U.S. Dept. of Ed Grant Priorities Push School Choice Plus STEM
- By Dian Schaffhauser
The Secretary for the U.S. Department of Education is taking public comments on her proposed priorities for $700 million in discretionary grants the agency will issue annually in the coming years.
Although many of the priorities focus on Betsy DeVos' flagship interest, school choice, the promotion of STEM education — and particularly computer science — also makes an appearance in the list.
The availability of these grants allows DeVos to show her vision for American education, just as former Secretary Arne Duncan did in 2014. Once they're finalized, they'll replace his list.
Priority 6, "Promoting Science, Technology, Engineering, and Math (STEM) Education, with a Particular Focus on Computer Science," alluded to poor PISA scores in math and science literacy, which could put the country's "economic competitiveness ... at risk because of a shortage of STEM talent." The priority is to "expand the capacity of our elementary and secondary schools to provide all students, including girls, students of color and others historically underrepresented in STEM fields, with engaging and meaningful opportunities, both in and outside the classroom, to develop knowledge and competencies in these subjects."
The department would address this by seeking projects to increase the number of educators ready to teach STEM, including computer science; supporting mastery of "key prerequisites," such as algebra, the use of computer applications and coding skills; promoting public-private partnerships to give students STEM work experiences; using tech "to provide access to educational choice"; promoting post-secondary programs that lead to STEM credentials; and pushing open educational resources to bring down the cost of study materials.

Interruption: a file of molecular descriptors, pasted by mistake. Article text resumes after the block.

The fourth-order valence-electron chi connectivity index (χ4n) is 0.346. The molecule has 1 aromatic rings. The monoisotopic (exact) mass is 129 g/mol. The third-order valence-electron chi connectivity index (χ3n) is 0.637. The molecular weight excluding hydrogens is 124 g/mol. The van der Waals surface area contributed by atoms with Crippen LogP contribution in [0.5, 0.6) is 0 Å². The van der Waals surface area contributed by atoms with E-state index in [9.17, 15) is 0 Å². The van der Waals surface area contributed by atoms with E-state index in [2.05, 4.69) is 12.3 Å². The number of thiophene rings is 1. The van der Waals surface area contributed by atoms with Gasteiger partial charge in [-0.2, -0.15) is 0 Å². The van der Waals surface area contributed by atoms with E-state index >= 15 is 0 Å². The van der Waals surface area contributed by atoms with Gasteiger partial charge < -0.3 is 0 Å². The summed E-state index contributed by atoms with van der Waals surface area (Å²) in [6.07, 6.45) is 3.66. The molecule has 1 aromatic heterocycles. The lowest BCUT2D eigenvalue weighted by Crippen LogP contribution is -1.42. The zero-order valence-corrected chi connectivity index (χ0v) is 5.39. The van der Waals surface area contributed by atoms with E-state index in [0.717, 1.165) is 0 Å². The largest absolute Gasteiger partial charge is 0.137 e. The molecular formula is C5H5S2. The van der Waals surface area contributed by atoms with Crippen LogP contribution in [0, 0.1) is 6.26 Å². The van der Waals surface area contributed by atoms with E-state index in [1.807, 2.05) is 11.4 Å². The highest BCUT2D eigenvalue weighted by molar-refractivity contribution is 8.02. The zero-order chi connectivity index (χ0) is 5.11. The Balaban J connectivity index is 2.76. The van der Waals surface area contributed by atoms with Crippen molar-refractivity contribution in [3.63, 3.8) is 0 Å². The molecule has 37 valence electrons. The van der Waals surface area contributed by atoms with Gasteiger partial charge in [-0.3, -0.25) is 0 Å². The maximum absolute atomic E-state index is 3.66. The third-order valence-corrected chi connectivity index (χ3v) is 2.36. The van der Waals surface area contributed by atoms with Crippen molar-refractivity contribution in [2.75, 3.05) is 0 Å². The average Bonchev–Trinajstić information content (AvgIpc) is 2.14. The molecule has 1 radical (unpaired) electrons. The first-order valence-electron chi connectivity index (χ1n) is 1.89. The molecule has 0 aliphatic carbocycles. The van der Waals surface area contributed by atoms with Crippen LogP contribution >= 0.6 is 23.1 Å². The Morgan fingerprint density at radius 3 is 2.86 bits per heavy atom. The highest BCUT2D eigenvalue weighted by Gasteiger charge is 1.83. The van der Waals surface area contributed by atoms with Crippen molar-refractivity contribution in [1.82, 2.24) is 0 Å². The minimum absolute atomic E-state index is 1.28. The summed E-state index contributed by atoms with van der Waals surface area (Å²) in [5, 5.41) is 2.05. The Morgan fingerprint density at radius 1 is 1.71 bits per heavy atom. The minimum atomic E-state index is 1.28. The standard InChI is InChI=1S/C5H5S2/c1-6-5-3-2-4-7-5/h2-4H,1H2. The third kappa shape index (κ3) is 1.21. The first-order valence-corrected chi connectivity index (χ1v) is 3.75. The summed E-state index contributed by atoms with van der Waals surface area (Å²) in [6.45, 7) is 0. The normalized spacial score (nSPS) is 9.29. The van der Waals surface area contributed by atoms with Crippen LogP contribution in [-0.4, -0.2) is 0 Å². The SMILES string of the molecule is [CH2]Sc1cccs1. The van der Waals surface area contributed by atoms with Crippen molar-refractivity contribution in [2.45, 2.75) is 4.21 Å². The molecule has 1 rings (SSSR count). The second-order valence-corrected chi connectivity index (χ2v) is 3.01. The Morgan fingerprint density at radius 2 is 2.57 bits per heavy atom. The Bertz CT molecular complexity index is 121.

Other areas of focus for funding would cover promotion of literacy; battling bullying and meeting the needs of students with disabilities.
Overall, the department stated, the new priorities "are designed to encourage grantees to empower parents and educators; reduce red tape; utilize and build evidence of what works; and, most importantly, take strides toward ensuring equal access to the high-quality, affordable education every American student deserves in an educational environment that is safe and respectful of all viewpoints and backgrounds."
However, the list is broad. As Michael Petrilli, president of the Thomas B. Fordham Institute, a conservative education think tank, told Politico's Morning Education, the priorities represent "almost every idea in American education, good or bad." While the reach provides the secretary "maximum flexibility," at some point, the agency will need to get selective, he added, "because if everything and everyone is a priority than nothing and no one is."
Currently, the agency is taking comments on the list of priorities. That ends on November 13, 2017. The document is available on the Federal Register.
Dian Schaffhauser is a senior contributing editor for 1105 Media's education publications THE Journal and Campus Technology. She can be reached at email@example.com or on Twitter @schaffhauser.